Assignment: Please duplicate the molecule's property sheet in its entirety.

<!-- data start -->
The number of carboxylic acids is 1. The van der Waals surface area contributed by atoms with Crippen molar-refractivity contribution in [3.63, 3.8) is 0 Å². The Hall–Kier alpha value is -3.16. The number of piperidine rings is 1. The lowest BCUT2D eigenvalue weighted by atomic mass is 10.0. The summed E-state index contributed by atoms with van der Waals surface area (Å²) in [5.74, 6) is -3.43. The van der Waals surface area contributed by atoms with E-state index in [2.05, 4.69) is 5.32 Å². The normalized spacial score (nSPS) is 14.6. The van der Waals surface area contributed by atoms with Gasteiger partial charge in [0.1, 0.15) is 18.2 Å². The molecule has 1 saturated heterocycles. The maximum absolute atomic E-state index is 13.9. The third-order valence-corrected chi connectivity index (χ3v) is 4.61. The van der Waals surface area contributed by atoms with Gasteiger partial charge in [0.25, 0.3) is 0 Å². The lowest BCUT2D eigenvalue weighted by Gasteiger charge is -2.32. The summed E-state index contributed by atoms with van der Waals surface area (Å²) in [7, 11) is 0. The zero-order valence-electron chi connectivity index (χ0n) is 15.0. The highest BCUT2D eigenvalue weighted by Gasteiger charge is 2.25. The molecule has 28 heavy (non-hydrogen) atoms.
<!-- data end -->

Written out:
The number of carboxylic acids is 1. The van der Waals surface area contributed by atoms with Crippen molar-refractivity contribution in [3.63, 3.8) is 0 Å². The Hall–Kier alpha value is -3.16. The number of piperidine rings is 1. The lowest BCUT2D eigenvalue weighted by atomic mass is 10.0. The summed E-state index contributed by atoms with van der Waals surface area (Å²) in [5.74, 6) is -3.43. The van der Waals surface area contributed by atoms with E-state index in [2.05, 4.69) is 5.32 Å². The normalized spacial score (nSPS) is 14.6. The van der Waals surface area contributed by atoms with Gasteiger partial charge in [0.1, 0.15) is 18.2 Å². The molecule has 1 saturated heterocycles. The maximum absolute atomic E-state index is 13.9. The third-order valence-corrected chi connectivity index (χ3v) is 4.61. The van der Waals surface area contributed by atoms with Gasteiger partial charge in [0.25, 0.3) is 0 Å². The lowest BCUT2D eigenvalue weighted by Gasteiger charge is -2.32. The summed E-state index contributed by atoms with van der Waals surface area (Å²) in [7, 11) is 0. The zero-order valence-electron chi connectivity index (χ0n) is 15.0. The highest BCUT2D eigenvalue weighted by Gasteiger charge is 2.25. The molecule has 28 heavy (non-hydrogen) atoms.